The Child Madonna & The Unheard Truth

It’s that time of year: nativity costumes, little angels playing Joseph and Mary, and (of course) ’tis also the season of giving and receiving.  In my house my nearest and dearest invariably get books, and so I have some firm gift recommendations for Christmas reads with a human rights twist:

The Child Madonna by David Maidment:  I have started reading this book written by David Maidment, who is the children’s rights advisor to AI, a fellow blogger, the founder of the Railway Children, and co-chair for the Consortium for Street Children.  The novel looks at the revered life of the Virgin Mary from a child rights perspective. 

In the Middle and Near East where honour killing, rape, enforced marriage are still rife, Mary would have probably suffered abuse at the hands of the men in her society and treated as a criminal – a far cry from the reverence applied to the legend of the Madonna.  The book has received really good reviews and I look forward tucking up with it over the holiday.

I was inspired to send David’s book to the top of my reading list by Christian Aid’s O broken town of Bethlehem, an appeal which tells the story of Noor, a 17 year-old who lost his right hand at 13 after picking up an explosive device near his home in the West Bank.  It brought tears to my eyes to read that he subsequently dropped out of school and ‘lost all hope in life’. 

This is more than just a plea for money.  As much as money is helpful (and bought Noor a prosthetic hand and time with a counsellor), what Noor needed more was to learn that despite his troubles his life wasn’t over, that he did have a future worth fighting for.  I applaud Christian Aid for their child-rights focused Christmas appeal.

Empowering children to overcome adversity and realise their human rights is extraordinarily important: for a young person, self-confidence really is the gift that keeps on giving – to all of society. 

I remember being an angry, unhappy teenager myself – and I’m from a background of extraordinary privilege!  The minute I gained more confidence I became better equipped for compassionate action.  The change seems subtle – but self-affirmation really is a hugely important for children, especially those living in poverty and conflict.  Cultivating a sense of dignity is not self-help mumbo-jumbo, but the central tenet of children’s human rights – we must work for them because it is the youngest who have the longest futures.

I also ordered myself a copy of The Unheard Truth: Poverty and Human Rights by Irene Khan (OK, I ordered it as a gift for someone else and decided to keep it!).  It is a fascinating volume exploring the consistent denial of human rights to those that live in poverty, who have less access to information on their rights and no money to spend on legal representation.  It outlines the principles behind the Demand Dignity campaign.

This reminds me of the old saying – ‘The law is like the Ritz hotel, open to everybody’.  We have to remember that what affects adults affect children with much more force, and that only children with rich parents (or a trust fund) can afford to stay at the Ritz!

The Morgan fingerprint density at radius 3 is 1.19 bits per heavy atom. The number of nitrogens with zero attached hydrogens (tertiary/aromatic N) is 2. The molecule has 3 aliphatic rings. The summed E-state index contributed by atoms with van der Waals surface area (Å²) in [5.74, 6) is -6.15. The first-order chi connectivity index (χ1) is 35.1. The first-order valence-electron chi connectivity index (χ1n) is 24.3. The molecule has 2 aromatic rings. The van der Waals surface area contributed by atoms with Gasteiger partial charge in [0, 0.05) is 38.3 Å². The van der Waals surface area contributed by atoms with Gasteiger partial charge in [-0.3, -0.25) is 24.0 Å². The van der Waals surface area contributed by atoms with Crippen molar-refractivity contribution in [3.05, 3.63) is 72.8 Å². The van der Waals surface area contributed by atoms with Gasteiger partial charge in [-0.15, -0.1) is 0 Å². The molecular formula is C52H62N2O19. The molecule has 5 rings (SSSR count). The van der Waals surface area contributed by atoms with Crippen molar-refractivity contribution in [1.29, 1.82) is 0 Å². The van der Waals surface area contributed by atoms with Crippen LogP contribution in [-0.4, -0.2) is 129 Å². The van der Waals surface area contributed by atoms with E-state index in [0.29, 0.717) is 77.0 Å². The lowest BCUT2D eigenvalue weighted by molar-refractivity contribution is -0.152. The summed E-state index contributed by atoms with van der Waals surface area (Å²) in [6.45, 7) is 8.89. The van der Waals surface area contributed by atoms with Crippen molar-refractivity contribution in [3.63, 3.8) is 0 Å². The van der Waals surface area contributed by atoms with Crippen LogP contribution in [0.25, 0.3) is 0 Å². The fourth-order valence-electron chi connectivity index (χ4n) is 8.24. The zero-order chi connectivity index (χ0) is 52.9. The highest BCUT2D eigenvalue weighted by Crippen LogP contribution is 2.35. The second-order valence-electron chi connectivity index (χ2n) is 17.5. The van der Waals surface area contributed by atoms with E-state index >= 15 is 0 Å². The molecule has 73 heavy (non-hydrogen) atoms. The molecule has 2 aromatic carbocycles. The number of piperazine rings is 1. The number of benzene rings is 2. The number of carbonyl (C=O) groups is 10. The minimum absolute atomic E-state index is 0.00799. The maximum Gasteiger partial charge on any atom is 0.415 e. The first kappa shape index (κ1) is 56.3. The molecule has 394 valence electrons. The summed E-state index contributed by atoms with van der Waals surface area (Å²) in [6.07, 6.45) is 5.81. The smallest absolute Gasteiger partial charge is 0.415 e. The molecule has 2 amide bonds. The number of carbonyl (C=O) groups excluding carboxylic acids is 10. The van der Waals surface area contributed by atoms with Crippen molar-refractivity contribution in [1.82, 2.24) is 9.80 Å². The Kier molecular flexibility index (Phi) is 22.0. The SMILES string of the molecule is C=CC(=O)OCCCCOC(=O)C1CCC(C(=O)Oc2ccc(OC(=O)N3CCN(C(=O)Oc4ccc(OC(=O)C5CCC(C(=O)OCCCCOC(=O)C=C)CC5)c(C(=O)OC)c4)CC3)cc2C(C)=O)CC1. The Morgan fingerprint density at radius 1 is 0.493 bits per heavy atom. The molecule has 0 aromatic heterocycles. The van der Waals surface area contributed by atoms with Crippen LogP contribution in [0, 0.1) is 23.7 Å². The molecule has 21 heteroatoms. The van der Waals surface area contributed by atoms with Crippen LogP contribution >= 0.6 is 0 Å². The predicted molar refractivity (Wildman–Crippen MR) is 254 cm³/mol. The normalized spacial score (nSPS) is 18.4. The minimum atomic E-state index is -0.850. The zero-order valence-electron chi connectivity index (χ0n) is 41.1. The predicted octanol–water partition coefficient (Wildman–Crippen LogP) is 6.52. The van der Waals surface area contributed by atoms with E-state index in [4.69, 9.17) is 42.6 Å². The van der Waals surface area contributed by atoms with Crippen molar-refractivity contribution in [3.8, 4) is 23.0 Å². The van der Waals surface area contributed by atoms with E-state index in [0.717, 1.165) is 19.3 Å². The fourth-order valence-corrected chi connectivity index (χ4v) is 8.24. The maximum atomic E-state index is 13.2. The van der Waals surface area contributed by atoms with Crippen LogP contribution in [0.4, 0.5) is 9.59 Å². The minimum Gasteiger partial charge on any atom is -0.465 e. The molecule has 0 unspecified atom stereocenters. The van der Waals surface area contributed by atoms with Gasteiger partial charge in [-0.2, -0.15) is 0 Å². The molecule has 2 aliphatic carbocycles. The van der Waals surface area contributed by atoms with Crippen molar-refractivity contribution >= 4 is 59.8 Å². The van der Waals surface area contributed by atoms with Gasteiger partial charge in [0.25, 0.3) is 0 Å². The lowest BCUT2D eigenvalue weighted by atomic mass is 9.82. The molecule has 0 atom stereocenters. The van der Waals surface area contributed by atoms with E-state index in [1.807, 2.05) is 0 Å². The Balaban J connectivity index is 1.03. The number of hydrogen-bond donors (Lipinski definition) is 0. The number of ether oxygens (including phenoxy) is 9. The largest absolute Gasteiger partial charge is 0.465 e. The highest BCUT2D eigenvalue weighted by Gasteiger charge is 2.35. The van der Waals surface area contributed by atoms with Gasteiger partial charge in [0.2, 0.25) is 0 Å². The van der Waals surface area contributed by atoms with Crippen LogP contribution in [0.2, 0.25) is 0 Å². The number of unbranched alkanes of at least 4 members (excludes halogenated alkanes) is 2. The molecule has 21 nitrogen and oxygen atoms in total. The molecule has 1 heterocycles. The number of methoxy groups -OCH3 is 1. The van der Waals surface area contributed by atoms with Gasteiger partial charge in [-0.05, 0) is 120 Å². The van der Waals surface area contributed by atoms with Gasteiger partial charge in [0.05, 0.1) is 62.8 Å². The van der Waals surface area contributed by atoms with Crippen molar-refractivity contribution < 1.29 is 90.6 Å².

The inspiring introduction to the above volume details Khan’s childhood in Bangladesh, growing up in privilege alongside the son of her grandmother’s poor maid:

In the same year in my grandmother’s house, I was born, and there was a little boy born to my grandmother’s maid. And I have stayed in touch with him through this time. He went to school like me, but he was thrown out of school, dropped out, became a factory laborer, lost his job, became a rickshaw puller, now lives in a slum. And look at me. I was born in the same house. I went to school, got educated, went abroad. (Taken from an interview on www.democracynow.org)

Here Khan highlights the very point that child rights campaigners emphasise again and again.  Children are the future (it’s corny but it’s true!) and we could save ourselves a lot of trouble when working on poverty and human rights by starting with them.  Education, for example, is absolutely essential for promoting meritocracy and economic justice, and education is a children’s rights issue.

So as we buy nativity costumes and watch those little angels on stage, we should remember that all around the world children are still being neglected, and (worse still) used and abused.  They suffer.  They are bullied.  And most importantly, they have no way of fighting for their own human rights.  Unless, of course, they can afford a room at the Ritz…

Now as I’m buying books for people and spending time with family and eating huge meals, I’m thinking about how unbelievably lucky I am.  And so I resolve to make sure I practise ‘active gratitude’: by sharing knowledge, exciting people about children’s rights, and being compassionate.

The thing is, it’s really easy to do the aforementioned things, and costs very little money:  Buy David’s book!  Buy Irene’s book!  (And keep reading the blog!) 

Season's Greetings!

Helle :)

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Our blogs are written by Amnesty International staff, volunteers and other interested individuals, to encourage debate around human rights issues. They do not necessarily represent the views of Amnesty International.
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